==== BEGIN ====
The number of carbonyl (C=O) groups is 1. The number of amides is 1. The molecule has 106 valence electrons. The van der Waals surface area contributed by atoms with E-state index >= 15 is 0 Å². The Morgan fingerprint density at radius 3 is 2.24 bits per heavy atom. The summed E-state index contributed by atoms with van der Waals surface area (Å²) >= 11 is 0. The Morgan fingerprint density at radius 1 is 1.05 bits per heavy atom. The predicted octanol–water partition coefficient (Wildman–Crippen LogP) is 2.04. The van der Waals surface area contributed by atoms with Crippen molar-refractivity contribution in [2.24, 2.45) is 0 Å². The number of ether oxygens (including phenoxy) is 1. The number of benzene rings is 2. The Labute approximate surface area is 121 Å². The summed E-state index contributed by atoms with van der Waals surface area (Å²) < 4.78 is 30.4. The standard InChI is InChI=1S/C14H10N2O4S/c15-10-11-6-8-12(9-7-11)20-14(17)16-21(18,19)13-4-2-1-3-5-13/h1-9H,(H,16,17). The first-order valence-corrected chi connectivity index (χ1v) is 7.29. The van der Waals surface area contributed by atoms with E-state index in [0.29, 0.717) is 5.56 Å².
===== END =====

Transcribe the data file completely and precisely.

The number of carbonyl (C=O) groups is 1. The number of amides is 1. The molecule has 106 valence electrons. The van der Waals surface area contributed by atoms with E-state index >= 15 is 0 Å². The Morgan fingerprint density at radius 3 is 2.24 bits per heavy atom. The summed E-state index contributed by atoms with van der Waals surface area (Å²) >= 11 is 0. The Morgan fingerprint density at radius 1 is 1.05 bits per heavy atom. The predicted octanol–water partition coefficient (Wildman–Crippen LogP) is 2.04. The van der Waals surface area contributed by atoms with Crippen molar-refractivity contribution in [2.24, 2.45) is 0 Å². The number of ether oxygens (including phenoxy) is 1. The number of benzene rings is 2. The Labute approximate surface area is 121 Å². The summed E-state index contributed by atoms with van der Waals surface area (Å²) < 4.78 is 30.4. The standard InChI is InChI=1S/C14H10N2O4S/c15-10-11-6-8-12(9-7-11)20-14(17)16-21(18,19)13-4-2-1-3-5-13/h1-9H,(H,16,17). The first-order valence-corrected chi connectivity index (χ1v) is 7.29. The van der Waals surface area contributed by atoms with E-state index in [0.29, 0.717) is 5.56 Å².